No one ever believed me when I said I didn’t play D&D. Three of my lifelong favorite things are fantasy stories, video games, and hanging out with other nerds. But the D&D Player’s Handbook is an 11-inch by 9-inch tome, containing 300 pages full of math and magic rules and dense histories of every kind of elf or dwarf of dragonborn you can imagine. Appendixes describing the myriad ways a person can be incapacitated, lists of deities and explanations of their theologies, a chart to tell you what’s in your pocket, a diagram of the PLANES OF EXISTENCE. And then there are the dice. Seven of them, one of them with 20 entire sides, that tell you, through various combinations of rolls, whether or not you hit that rat when you hacked at it with your sword, how hard you hit the rat, and whether or not the rat poisoned you when it bit you when you tried to dart away.
I’ve watched my best friends fall in love with Critical Role. I’ve watched my sister start collecting dice like a hobby. I’ve read essays and tweets and newsletters and listened to real-life conversations between people I love talking about how D&D helped them explore their sexuality and gender and desires in transformative ways they’d never expected when they first sat down with a character sheet to build a femme halfling bard or a bisexual gnome rogue or a bucth orc paladin. All of it seemed so fun, but I always had work to do; I couldn’t carve out a whole day to play a game. And anyway, I wasn’t going to be good at it, and my inability to be good at it was going to get everyone playing with me mauled to death by a pack of frost trolls.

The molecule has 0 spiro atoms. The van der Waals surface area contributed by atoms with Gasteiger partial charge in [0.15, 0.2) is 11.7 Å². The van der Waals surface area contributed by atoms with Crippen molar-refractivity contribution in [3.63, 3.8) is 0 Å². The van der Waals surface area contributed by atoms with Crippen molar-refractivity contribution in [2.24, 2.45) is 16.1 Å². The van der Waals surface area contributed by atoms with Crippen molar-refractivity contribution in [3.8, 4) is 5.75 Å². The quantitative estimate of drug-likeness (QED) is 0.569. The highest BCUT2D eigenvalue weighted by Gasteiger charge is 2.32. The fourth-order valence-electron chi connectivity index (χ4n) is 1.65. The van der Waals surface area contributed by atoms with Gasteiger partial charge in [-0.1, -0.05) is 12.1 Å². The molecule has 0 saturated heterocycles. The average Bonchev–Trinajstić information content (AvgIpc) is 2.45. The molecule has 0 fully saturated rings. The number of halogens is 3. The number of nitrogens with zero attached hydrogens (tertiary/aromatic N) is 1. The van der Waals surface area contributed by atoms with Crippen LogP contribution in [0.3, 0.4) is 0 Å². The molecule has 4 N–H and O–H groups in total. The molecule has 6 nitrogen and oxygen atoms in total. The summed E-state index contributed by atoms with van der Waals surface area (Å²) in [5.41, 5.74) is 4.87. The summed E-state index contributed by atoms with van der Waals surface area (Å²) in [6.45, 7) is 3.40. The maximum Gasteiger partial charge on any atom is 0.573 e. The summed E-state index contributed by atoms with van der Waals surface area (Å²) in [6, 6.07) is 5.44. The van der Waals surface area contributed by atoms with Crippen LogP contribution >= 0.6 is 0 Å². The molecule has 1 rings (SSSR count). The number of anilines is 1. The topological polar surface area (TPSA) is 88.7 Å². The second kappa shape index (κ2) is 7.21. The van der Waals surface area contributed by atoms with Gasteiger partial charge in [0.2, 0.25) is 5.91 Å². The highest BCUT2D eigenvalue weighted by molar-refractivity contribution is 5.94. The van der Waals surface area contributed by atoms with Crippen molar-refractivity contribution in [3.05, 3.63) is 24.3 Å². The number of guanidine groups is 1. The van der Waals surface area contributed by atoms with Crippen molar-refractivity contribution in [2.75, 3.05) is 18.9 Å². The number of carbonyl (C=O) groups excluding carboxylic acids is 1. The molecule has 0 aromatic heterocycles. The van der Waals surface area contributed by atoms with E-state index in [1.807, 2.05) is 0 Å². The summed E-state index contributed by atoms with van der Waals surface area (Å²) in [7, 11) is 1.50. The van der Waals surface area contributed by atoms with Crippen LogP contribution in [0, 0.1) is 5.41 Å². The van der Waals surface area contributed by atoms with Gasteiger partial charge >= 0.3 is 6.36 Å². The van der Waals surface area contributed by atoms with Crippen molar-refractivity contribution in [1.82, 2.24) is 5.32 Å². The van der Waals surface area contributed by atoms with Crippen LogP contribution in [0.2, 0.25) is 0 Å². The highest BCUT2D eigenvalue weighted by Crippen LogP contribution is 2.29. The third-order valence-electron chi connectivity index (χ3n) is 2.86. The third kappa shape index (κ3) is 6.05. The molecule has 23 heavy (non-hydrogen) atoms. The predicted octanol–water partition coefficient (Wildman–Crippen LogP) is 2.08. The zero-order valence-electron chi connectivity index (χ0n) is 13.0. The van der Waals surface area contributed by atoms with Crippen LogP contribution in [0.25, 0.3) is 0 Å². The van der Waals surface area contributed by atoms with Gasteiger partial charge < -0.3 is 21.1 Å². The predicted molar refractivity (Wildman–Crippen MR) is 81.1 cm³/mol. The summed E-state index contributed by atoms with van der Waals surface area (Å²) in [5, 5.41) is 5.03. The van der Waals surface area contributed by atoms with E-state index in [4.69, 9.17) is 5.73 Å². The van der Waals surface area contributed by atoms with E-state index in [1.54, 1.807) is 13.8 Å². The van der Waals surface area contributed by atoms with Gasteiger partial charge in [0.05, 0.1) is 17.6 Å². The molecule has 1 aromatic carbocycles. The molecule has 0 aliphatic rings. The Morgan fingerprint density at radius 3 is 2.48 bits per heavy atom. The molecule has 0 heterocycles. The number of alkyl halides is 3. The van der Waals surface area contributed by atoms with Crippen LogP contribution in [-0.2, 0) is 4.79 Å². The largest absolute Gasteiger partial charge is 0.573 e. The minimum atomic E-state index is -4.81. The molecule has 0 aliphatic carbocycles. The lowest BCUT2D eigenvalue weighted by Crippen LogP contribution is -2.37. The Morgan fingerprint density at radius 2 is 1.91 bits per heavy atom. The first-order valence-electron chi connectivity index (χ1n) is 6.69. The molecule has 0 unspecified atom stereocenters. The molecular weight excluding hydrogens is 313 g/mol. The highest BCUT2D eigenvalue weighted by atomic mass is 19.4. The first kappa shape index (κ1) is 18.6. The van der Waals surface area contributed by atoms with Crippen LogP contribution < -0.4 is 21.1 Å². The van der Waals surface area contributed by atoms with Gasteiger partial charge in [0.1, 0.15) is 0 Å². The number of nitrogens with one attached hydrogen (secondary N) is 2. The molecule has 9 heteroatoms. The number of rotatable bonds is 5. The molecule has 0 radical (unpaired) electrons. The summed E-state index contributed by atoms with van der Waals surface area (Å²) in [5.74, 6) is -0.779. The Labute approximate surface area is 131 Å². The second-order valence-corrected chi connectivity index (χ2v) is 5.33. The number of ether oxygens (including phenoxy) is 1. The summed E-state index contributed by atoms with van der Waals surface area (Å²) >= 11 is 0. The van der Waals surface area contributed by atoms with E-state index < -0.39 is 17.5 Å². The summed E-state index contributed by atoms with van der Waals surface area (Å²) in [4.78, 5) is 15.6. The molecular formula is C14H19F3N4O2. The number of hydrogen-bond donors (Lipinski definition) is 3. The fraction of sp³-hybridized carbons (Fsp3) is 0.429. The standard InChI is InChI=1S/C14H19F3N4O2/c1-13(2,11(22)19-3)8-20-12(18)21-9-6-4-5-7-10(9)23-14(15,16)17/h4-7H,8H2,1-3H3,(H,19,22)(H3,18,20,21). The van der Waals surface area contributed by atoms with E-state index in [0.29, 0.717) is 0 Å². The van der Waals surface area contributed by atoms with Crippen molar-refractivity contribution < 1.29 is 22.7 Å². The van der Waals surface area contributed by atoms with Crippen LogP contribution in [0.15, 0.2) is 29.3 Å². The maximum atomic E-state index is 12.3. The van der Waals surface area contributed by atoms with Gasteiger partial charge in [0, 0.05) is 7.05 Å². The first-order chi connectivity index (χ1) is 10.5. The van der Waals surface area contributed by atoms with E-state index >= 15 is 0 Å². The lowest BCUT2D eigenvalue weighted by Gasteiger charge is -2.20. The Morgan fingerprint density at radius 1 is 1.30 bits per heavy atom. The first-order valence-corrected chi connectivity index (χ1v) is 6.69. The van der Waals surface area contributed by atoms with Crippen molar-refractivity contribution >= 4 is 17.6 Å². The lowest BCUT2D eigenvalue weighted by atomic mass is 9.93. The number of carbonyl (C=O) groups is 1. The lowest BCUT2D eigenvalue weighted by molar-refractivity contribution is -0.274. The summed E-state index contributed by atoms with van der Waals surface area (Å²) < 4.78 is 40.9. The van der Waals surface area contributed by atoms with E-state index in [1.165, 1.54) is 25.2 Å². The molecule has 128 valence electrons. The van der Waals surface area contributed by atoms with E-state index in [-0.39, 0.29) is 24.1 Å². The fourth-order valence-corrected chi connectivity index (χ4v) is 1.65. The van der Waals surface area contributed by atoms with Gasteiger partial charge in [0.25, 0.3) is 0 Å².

Not very long ago, during one of the most stressful weeks of my life, my therapist demanded that I take a weekend off. Demanded it! And it just so happened that my friends were putting together a D&D one-shot. And it just so happened that it was being DM-ed by my pal Austen, who had been trying to get me to join one of their games for years. And it just so happened that Austen said the one thing to me that could actually convince me to play: You can’t be bad at it.